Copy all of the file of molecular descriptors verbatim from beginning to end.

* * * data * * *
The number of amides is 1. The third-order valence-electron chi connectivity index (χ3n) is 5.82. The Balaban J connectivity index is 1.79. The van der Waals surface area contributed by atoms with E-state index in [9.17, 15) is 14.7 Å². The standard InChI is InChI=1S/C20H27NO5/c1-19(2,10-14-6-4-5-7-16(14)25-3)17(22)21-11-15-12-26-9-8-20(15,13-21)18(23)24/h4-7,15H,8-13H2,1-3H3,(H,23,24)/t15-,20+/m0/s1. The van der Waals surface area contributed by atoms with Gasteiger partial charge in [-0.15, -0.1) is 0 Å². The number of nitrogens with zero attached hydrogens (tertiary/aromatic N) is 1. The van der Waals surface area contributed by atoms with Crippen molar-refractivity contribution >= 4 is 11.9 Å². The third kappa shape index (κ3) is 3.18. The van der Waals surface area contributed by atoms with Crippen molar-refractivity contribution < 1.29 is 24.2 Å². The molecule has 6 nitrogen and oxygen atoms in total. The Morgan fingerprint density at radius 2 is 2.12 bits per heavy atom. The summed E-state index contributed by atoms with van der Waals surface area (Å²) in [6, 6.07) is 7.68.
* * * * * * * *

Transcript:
The number of amides is 1. The third-order valence-electron chi connectivity index (χ3n) is 5.82. The Balaban J connectivity index is 1.79. The van der Waals surface area contributed by atoms with E-state index in [9.17, 15) is 14.7 Å². The standard InChI is InChI=1S/C20H27NO5/c1-19(2,10-14-6-4-5-7-16(14)25-3)17(22)21-11-15-12-26-9-8-20(15,13-21)18(23)24/h4-7,15H,8-13H2,1-3H3,(H,23,24)/t15-,20+/m0/s1. The van der Waals surface area contributed by atoms with Gasteiger partial charge in [-0.15, -0.1) is 0 Å². The number of nitrogens with zero attached hydrogens (tertiary/aromatic N) is 1. The van der Waals surface area contributed by atoms with Crippen molar-refractivity contribution >= 4 is 11.9 Å². The third kappa shape index (κ3) is 3.18. The van der Waals surface area contributed by atoms with Crippen molar-refractivity contribution < 1.29 is 24.2 Å². The molecule has 6 nitrogen and oxygen atoms in total. The Morgan fingerprint density at radius 2 is 2.12 bits per heavy atom. The summed E-state index contributed by atoms with van der Waals surface area (Å²) in [6, 6.07) is 7.68.